PM stands by climate policy as G7 nations pledge to step up action

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Prime Minister Scott Morrison has backed his government’s current climate settings as the Group of Seven (G7) advanced economies forged ahead with more ambitious emissions reduction commitments at this week’s summit.

Australia was a guest at the G7 leaders’ meeting in England, where the United States, United Kingdom, Canada, France, Germany, Italy and Japan vowed to “achieve an overwhelmingly decarbonised power system in the 2030s”.

Britain’s Prime Minister Boris Johnson (left) with PM Scott Morrison and US President Joe Biden at the G7 summit. Credit:Adam Taylor

Australia has been under pressure from allies including the US and UK to increase both its commitment to reach net zero “as soon as possible and preferably” by 2050 and a 2030 target to reduce emissions by 26 per cent from 2005 levels.

Following the lead of US President Joe Biden, G7 nations have each recently upped their 2030 goals and set deadlines to decarbonise their economies by 2050.

Mr Morrison told reporters on Monday morning AEST there was no pressure from G7 leaders over the government’s climate policy and reiterated Australia was investing in new technologies to transition to a new, clean-energy economy.

He saidhe would “ensure that the jobs of Australians, the price of their electricity, it is affordable and reliable, the lights staying on and we address these environmental challenges, our regions thrive and our heavy industries come through”.

The G7’s resolution included an in-principle decision to introduce carbon border tariffs to stop goods from countries without carbon taxes from undercutting jurisdictions with them. Australia has previously said it will push back against such a move and instead argue for tariffs to be slashed on more than 50 environmental goods and services.

The G7 also committed to cease direct government funding at home and abroad for any new coal plants that did not include carbon capture technology, including a $US2 billion fund to help developing nations decrease their coal use.

Mr Morrison said the nation’s fleet of coal-fired power plants “obviously has an economic life” and Australia was not pursuing anything like the projects the G7 had agreed to rule out. While the federal government has funded a study into the feasibility of a private coal plant in northern Queensland, there are currently no plans to build one in Australia.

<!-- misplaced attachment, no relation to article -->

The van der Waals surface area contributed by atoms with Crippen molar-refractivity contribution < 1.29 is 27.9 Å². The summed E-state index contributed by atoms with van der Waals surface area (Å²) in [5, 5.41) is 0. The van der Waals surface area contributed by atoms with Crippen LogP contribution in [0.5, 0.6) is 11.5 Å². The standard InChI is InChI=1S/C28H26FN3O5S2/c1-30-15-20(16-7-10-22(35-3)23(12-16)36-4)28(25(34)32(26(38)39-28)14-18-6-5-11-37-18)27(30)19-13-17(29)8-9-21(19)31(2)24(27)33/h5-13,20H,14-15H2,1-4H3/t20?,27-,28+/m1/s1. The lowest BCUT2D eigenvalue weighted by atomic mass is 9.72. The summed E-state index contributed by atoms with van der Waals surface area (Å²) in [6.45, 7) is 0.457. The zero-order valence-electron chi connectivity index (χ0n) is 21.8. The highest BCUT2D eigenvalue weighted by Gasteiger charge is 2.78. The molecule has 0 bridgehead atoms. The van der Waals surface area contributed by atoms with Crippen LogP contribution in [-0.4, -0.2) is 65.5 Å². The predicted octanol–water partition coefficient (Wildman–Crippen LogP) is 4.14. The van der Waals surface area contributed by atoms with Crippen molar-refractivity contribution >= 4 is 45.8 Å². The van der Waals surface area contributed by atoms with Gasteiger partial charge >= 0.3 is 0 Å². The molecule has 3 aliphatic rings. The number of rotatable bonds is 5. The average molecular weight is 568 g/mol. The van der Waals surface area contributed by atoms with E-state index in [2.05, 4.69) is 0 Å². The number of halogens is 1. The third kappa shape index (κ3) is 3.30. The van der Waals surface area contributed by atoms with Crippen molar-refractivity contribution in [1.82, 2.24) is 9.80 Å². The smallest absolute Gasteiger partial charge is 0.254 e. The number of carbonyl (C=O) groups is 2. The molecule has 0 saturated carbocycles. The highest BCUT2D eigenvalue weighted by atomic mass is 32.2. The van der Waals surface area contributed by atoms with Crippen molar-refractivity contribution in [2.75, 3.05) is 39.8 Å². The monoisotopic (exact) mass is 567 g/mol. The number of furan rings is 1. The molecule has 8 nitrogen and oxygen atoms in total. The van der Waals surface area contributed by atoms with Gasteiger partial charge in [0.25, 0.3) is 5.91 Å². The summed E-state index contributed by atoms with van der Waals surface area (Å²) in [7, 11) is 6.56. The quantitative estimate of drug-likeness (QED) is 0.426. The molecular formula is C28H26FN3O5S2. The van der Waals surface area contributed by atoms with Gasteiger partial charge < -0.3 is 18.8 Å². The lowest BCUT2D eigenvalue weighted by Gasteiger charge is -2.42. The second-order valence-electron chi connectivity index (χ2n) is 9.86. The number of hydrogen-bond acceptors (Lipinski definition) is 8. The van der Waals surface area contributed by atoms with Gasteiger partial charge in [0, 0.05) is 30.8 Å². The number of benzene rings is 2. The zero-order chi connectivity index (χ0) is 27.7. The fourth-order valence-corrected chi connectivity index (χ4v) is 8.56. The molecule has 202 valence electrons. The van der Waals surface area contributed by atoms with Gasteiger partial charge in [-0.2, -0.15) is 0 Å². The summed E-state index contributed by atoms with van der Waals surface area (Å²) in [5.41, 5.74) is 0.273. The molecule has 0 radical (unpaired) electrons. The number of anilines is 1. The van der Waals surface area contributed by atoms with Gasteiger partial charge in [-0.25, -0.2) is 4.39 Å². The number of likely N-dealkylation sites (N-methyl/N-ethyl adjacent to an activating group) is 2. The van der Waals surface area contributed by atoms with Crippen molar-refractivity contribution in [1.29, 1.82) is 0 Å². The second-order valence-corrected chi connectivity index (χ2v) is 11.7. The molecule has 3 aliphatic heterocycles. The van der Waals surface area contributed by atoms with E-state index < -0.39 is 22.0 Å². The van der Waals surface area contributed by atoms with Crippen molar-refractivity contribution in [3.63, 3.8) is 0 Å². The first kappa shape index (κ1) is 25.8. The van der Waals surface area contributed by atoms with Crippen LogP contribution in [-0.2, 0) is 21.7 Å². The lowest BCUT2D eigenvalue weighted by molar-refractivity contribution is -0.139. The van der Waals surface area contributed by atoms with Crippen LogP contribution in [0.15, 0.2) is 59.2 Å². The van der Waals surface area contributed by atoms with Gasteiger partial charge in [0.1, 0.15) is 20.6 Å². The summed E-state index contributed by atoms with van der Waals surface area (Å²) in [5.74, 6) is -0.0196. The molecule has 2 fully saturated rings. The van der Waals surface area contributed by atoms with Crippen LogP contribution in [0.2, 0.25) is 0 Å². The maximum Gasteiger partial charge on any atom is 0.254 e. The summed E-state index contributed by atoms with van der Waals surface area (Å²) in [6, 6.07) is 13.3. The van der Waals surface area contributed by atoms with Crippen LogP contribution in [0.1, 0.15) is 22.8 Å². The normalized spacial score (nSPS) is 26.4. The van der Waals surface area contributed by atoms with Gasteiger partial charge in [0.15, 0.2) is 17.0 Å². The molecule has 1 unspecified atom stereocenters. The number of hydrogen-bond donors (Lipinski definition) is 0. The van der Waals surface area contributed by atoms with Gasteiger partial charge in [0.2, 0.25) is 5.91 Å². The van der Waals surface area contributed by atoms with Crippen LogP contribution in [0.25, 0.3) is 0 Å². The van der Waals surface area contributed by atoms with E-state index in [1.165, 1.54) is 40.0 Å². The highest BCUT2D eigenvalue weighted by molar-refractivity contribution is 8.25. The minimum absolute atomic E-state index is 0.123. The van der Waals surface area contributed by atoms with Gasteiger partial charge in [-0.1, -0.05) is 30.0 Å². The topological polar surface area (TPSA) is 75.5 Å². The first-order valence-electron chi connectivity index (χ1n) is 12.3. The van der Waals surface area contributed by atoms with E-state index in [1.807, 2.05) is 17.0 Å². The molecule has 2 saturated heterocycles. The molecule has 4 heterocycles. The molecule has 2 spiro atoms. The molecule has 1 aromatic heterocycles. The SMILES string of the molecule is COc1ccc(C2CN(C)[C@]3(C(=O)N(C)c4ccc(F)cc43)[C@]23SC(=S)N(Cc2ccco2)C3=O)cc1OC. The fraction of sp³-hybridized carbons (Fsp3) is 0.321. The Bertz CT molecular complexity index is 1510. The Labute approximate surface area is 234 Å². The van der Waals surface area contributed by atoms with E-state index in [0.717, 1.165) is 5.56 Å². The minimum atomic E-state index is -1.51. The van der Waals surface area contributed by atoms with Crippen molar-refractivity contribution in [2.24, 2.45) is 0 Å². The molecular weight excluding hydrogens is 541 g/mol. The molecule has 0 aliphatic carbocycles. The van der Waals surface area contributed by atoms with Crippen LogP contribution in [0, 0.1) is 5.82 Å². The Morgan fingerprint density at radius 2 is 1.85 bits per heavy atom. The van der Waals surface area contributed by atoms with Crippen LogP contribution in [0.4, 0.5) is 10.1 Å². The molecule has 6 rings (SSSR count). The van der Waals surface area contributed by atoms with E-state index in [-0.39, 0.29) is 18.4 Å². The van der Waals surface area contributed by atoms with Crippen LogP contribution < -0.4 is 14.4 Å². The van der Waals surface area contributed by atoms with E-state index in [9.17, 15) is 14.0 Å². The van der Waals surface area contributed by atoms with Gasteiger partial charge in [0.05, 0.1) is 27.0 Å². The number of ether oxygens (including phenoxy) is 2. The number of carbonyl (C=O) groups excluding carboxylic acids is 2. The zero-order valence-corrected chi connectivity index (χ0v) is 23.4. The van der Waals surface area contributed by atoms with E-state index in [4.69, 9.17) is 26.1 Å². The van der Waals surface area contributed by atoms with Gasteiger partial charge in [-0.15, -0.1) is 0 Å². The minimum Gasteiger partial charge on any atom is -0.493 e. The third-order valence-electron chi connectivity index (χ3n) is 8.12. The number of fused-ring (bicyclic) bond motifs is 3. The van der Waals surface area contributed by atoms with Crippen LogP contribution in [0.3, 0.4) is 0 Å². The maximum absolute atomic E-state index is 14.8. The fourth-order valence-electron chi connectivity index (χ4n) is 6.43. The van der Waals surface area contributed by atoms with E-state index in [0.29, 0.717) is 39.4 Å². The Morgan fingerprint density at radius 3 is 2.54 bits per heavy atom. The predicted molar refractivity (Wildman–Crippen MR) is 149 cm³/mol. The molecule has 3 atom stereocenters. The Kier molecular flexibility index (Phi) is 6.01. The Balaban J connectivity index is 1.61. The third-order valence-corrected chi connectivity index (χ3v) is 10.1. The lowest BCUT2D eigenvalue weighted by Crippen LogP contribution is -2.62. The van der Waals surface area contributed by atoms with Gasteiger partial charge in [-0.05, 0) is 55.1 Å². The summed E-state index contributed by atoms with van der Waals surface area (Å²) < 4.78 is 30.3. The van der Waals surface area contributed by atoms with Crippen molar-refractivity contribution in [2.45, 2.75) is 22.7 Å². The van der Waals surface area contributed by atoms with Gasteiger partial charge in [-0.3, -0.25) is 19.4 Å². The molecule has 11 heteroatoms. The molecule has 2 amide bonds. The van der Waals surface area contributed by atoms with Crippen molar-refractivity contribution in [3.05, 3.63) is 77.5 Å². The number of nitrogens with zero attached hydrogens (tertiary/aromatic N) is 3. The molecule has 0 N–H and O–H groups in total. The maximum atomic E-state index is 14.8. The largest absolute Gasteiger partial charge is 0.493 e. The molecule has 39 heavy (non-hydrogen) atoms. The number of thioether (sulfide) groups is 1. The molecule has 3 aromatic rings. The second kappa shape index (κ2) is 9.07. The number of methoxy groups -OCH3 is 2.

However, speaking to media in Australia on Monday, Deputy Prime Minister Michael McCormack noted Australia was not a signatory to the G7 resolution and said 55,000 people worked in the coal industry, which produced $66 billion in exports.

“We will decide what’s best for Australia in Australia’s national interest,” Mr McCormack said. “It [coal] pays for a lot of hospitals. It pays for a lot of schools. It pays for a lot of barista machines that produce the coffee inner-city types sit around drink and talk about the death of coal.”

Climate change advocates criticised the lack of detail in the G7’s resolution, as well as its failure to support the mooted Green Climate Fund to provide $US100 billion in finance for developing nations to tackle climate change.

Climate Action International executive director Tasneem Essop said the G7 resolution was “unforgivable. Short-sighted. Selfish.”

“The $100 billion promised a decade ago is the minimum of what is needed to build trust before COP26 [at Glasgow in November] and meet past obligations,” Mr Essop said.

Oxfam head of inequality policy Max Lawson said “it is unacceptable that most of the G7 missed the opportunity to make new pledges of climate finance”.

Greenpeace executive director Jennifer Morgan accused G7 leaders of “sleeping on the job”.

“The G7 have failed to set us up for a successful COP26 as trust is sorely lacking between rich and developing countries. Rebuilding this essential multilateral trust means … delivering on commitments for climate finance for the most vulnerable countries, and kicking fossil fuels out of politics once and for all,” she said.

Meanwhile, a controversial change to the remit of Australia’s Renewable Energy Agency (ARENA), proposed by Energy and Emissions Reduction Minister Angus Taylor in May last year, is expected to be put to a vote in Federal Parliament’s lower house this week. Mr Taylor wants to allow ARENA to fund fossil fuel technology including carbon capture and storage and “blue” hydrogen, which is produced with gas.

The move is a political wedge for Labor, which faces internal division between its Left and Right factions over energy policy. Labor’s climate and energy spokesman Chris Bowen said the opposition would oppose the changes.

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Mike is the climate and energy correspondent for The Age and The Sydney Morning Herald.

Nick O'Malley is National Environment and Climate Editor for The Sydney Morning Herald and The Age. He is also a senior writer and a former US correspondent.

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